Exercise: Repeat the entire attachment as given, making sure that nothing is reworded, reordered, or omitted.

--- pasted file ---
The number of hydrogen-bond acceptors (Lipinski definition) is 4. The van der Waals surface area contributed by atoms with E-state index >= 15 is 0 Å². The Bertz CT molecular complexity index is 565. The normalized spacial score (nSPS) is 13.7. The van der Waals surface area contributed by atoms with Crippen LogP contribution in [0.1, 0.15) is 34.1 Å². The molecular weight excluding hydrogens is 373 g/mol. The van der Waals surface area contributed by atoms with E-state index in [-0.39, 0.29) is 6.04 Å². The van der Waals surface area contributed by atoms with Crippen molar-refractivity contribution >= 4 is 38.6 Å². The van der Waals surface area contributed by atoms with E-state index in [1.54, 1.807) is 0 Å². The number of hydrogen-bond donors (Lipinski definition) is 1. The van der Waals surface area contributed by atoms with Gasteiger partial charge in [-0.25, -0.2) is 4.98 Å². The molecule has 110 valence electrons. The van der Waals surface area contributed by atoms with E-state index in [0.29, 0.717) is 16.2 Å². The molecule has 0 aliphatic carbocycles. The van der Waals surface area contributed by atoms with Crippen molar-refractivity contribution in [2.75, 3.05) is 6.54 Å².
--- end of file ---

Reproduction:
The number of hydrogen-bond acceptors (Lipinski definition) is 4. The van der Waals surface area contributed by atoms with E-state index >= 15 is 0 Å². The Bertz CT molecular complexity index is 565. The normalized spacial score (nSPS) is 13.7. The van der Waals surface area contributed by atoms with Crippen LogP contribution in [0.1, 0.15) is 34.1 Å². The molecular weight excluding hydrogens is 373 g/mol. The van der Waals surface area contributed by atoms with E-state index in [-0.39, 0.29) is 6.04 Å². The van der Waals surface area contributed by atoms with Crippen molar-refractivity contribution >= 4 is 38.6 Å². The van der Waals surface area contributed by atoms with E-state index in [1.54, 1.807) is 0 Å². The number of hydrogen-bond donors (Lipinski definition) is 1. The van der Waals surface area contributed by atoms with Gasteiger partial charge in [-0.25, -0.2) is 4.98 Å². The molecule has 110 valence electrons. The van der Waals surface area contributed by atoms with E-state index in [0.29, 0.717) is 16.2 Å². The molecule has 0 aliphatic carbocycles. The van der Waals surface area contributed by atoms with Crippen molar-refractivity contribution in [2.75, 3.05) is 6.54 Å².